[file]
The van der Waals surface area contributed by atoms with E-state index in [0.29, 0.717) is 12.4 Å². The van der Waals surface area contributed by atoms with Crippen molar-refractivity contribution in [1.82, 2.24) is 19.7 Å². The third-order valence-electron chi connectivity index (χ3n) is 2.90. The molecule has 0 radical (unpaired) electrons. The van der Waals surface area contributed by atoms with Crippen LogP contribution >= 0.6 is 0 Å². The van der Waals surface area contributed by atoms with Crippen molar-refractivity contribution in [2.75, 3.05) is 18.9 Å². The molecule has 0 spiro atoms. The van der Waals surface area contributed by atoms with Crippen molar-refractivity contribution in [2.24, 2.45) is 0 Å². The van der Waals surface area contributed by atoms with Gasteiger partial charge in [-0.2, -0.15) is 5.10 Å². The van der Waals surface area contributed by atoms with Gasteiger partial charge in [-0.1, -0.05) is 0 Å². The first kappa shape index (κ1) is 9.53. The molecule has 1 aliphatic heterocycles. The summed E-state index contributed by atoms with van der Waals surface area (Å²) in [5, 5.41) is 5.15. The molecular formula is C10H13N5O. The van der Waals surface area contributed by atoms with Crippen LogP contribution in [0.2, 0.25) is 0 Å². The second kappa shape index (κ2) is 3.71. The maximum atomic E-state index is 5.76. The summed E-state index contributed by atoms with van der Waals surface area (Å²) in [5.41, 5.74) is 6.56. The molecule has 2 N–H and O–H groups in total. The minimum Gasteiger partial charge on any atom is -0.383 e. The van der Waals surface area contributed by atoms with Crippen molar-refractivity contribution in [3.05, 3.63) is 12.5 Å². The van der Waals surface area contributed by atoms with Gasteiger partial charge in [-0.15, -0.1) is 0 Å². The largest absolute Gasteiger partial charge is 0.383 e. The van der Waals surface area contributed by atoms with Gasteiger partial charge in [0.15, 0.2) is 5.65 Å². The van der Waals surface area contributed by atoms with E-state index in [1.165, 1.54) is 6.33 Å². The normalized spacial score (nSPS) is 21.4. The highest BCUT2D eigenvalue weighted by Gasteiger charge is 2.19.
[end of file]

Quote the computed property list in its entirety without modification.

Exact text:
The van der Waals surface area contributed by atoms with E-state index in [0.29, 0.717) is 12.4 Å². The van der Waals surface area contributed by atoms with Crippen molar-refractivity contribution in [1.82, 2.24) is 19.7 Å². The third-order valence-electron chi connectivity index (χ3n) is 2.90. The molecule has 0 radical (unpaired) electrons. The van der Waals surface area contributed by atoms with Crippen LogP contribution >= 0.6 is 0 Å². The van der Waals surface area contributed by atoms with Crippen molar-refractivity contribution in [2.75, 3.05) is 18.9 Å². The molecule has 0 spiro atoms. The van der Waals surface area contributed by atoms with Crippen molar-refractivity contribution in [2.24, 2.45) is 0 Å². The van der Waals surface area contributed by atoms with Gasteiger partial charge in [-0.2, -0.15) is 5.10 Å². The van der Waals surface area contributed by atoms with Gasteiger partial charge in [-0.1, -0.05) is 0 Å². The first kappa shape index (κ1) is 9.53. The molecule has 1 aliphatic heterocycles. The summed E-state index contributed by atoms with van der Waals surface area (Å²) in [5, 5.41) is 5.15. The molecular formula is C10H13N5O. The van der Waals surface area contributed by atoms with Crippen LogP contribution in [0.2, 0.25) is 0 Å². The second kappa shape index (κ2) is 3.71. The maximum atomic E-state index is 5.76. The summed E-state index contributed by atoms with van der Waals surface area (Å²) in [5.41, 5.74) is 6.56. The molecule has 2 N–H and O–H groups in total. The minimum Gasteiger partial charge on any atom is -0.383 e. The van der Waals surface area contributed by atoms with Crippen molar-refractivity contribution in [3.05, 3.63) is 12.5 Å². The van der Waals surface area contributed by atoms with Gasteiger partial charge in [-0.15, -0.1) is 0 Å². The largest absolute Gasteiger partial charge is 0.383 e. The van der Waals surface area contributed by atoms with Gasteiger partial charge in [0.15, 0.2) is 5.65 Å². The van der Waals surface area contributed by atoms with E-state index in [1.165, 1.54) is 6.33 Å². The normalized spacial score (nSPS) is 21.4. The highest BCUT2D eigenvalue weighted by Gasteiger charge is 2.19.